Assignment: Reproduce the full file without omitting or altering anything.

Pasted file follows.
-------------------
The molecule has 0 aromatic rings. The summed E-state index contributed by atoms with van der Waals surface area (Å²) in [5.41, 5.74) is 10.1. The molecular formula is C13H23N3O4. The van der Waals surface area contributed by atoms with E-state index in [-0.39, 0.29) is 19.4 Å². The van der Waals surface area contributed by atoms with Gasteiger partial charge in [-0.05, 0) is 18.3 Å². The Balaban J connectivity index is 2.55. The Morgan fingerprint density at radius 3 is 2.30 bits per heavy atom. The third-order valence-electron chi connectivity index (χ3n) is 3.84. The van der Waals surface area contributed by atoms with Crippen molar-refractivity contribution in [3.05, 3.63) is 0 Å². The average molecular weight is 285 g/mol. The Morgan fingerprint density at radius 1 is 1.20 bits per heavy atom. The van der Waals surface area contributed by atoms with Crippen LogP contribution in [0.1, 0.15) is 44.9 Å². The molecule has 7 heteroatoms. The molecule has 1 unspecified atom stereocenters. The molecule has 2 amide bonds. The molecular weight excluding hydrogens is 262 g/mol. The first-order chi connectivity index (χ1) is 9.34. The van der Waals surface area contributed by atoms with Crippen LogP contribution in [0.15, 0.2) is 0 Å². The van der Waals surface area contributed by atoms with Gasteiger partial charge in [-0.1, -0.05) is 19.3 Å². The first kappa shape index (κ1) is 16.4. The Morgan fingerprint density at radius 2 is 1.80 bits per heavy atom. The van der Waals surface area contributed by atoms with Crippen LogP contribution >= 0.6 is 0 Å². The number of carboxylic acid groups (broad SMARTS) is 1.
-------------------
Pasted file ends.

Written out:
The molecule has 0 aromatic rings. The summed E-state index contributed by atoms with van der Waals surface area (Å²) in [5.41, 5.74) is 10.1. The molecular formula is C13H23N3O4. The van der Waals surface area contributed by atoms with E-state index in [-0.39, 0.29) is 19.4 Å². The van der Waals surface area contributed by atoms with Gasteiger partial charge in [-0.05, 0) is 18.3 Å². The Balaban J connectivity index is 2.55. The Morgan fingerprint density at radius 3 is 2.30 bits per heavy atom. The third-order valence-electron chi connectivity index (χ3n) is 3.84. The van der Waals surface area contributed by atoms with Crippen molar-refractivity contribution in [3.05, 3.63) is 0 Å². The average molecular weight is 285 g/mol. The Morgan fingerprint density at radius 1 is 1.20 bits per heavy atom. The van der Waals surface area contributed by atoms with Crippen LogP contribution in [0.1, 0.15) is 44.9 Å². The molecule has 7 heteroatoms. The molecule has 1 unspecified atom stereocenters. The molecule has 2 amide bonds. The molecular weight excluding hydrogens is 262 g/mol. The first-order chi connectivity index (χ1) is 9.34. The van der Waals surface area contributed by atoms with Crippen LogP contribution in [0.15, 0.2) is 0 Å². The van der Waals surface area contributed by atoms with Gasteiger partial charge in [-0.1, -0.05) is 19.3 Å². The first kappa shape index (κ1) is 16.4. The Morgan fingerprint density at radius 2 is 1.80 bits per heavy atom. The van der Waals surface area contributed by atoms with Crippen LogP contribution >= 0.6 is 0 Å². The number of carboxylic acid groups (broad SMARTS) is 1.